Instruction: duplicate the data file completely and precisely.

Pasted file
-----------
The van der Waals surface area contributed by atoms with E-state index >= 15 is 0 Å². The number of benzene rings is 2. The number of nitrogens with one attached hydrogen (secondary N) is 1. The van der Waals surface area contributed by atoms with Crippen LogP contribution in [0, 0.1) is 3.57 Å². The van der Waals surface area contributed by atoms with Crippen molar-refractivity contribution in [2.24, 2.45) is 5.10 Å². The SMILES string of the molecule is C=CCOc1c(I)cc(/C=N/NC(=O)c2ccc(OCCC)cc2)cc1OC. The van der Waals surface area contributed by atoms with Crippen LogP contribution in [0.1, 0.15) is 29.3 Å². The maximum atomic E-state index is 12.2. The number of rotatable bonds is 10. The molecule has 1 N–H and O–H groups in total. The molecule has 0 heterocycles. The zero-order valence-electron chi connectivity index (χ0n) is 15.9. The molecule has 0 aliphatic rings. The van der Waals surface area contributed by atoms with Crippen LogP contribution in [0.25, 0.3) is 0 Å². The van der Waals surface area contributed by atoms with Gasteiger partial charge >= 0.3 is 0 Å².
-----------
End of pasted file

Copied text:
The van der Waals surface area contributed by atoms with E-state index >= 15 is 0 Å². The number of benzene rings is 2. The number of nitrogens with one attached hydrogen (secondary N) is 1. The van der Waals surface area contributed by atoms with Crippen LogP contribution in [0, 0.1) is 3.57 Å². The van der Waals surface area contributed by atoms with Crippen molar-refractivity contribution in [2.24, 2.45) is 5.10 Å². The SMILES string of the molecule is C=CCOc1c(I)cc(/C=N/NC(=O)c2ccc(OCCC)cc2)cc1OC. The van der Waals surface area contributed by atoms with Crippen LogP contribution in [0.1, 0.15) is 29.3 Å². The maximum atomic E-state index is 12.2. The number of rotatable bonds is 10. The molecule has 1 N–H and O–H groups in total. The molecule has 0 heterocycles. The zero-order valence-electron chi connectivity index (χ0n) is 15.9. The molecule has 0 aliphatic rings. The van der Waals surface area contributed by atoms with Crippen LogP contribution in [0.25, 0.3) is 0 Å². The van der Waals surface area contributed by atoms with Gasteiger partial charge >= 0.3 is 0 Å².